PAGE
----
In the event of litigation concerning a performer’s operations, forensic systems analysis of the evidence in discovery may be necessary. Invariably, the issue will concern the performer’s internal control system, which is the responsible function for the effectiveness of all operational processes. Samples of the evidence may be taken and to make valid inferences from the sample, the analysis should follow well‐defined sampling plans that are recognized throughout the world.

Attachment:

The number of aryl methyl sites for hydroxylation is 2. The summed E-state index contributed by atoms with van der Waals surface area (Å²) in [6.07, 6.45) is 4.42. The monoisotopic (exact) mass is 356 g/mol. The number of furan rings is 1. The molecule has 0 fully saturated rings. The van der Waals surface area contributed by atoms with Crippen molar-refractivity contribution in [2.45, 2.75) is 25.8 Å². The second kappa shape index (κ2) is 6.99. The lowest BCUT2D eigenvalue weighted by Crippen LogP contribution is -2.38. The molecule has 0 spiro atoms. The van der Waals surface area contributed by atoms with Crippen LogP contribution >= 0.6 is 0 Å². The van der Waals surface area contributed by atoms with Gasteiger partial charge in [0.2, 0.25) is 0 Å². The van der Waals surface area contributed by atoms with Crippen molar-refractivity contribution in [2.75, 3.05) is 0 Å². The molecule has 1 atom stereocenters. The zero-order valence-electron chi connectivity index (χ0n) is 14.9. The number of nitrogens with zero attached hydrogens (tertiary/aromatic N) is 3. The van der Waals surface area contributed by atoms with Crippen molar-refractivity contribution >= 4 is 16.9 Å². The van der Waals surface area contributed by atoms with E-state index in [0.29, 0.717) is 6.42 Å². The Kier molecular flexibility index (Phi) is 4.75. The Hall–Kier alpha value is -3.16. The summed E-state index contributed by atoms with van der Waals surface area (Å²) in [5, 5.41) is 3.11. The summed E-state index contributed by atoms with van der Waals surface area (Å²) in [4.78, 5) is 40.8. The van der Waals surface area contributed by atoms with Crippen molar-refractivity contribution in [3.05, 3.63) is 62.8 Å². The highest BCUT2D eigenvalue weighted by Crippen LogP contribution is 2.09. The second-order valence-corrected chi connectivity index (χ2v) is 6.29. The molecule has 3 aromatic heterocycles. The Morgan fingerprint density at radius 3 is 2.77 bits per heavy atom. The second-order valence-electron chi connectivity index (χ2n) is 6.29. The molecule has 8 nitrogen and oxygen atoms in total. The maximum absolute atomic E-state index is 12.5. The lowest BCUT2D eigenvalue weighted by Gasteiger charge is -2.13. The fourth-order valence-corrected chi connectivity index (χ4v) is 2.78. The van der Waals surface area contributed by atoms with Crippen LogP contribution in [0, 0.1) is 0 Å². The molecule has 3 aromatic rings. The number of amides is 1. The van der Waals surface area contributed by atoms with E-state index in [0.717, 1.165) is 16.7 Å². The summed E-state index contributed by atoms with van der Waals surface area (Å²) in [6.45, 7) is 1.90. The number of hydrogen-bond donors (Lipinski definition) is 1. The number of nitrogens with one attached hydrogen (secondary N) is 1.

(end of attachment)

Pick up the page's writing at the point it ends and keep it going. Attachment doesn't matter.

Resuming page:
There are two kinds of sampling plans: statistical and nonstatistical. These plans are discussed in detail in other appendices, but a few brief comments are appropriate here. Statistical sampling applies the laws of probability to the sampling scheme to measure the sufficiency of the evidence gained and to evaluate the results. Sometimes it is impractical or difficult to meet the requirements of statistical inference. For example, randomness and sample size may be difficult to achieve in what may prove to be a ...

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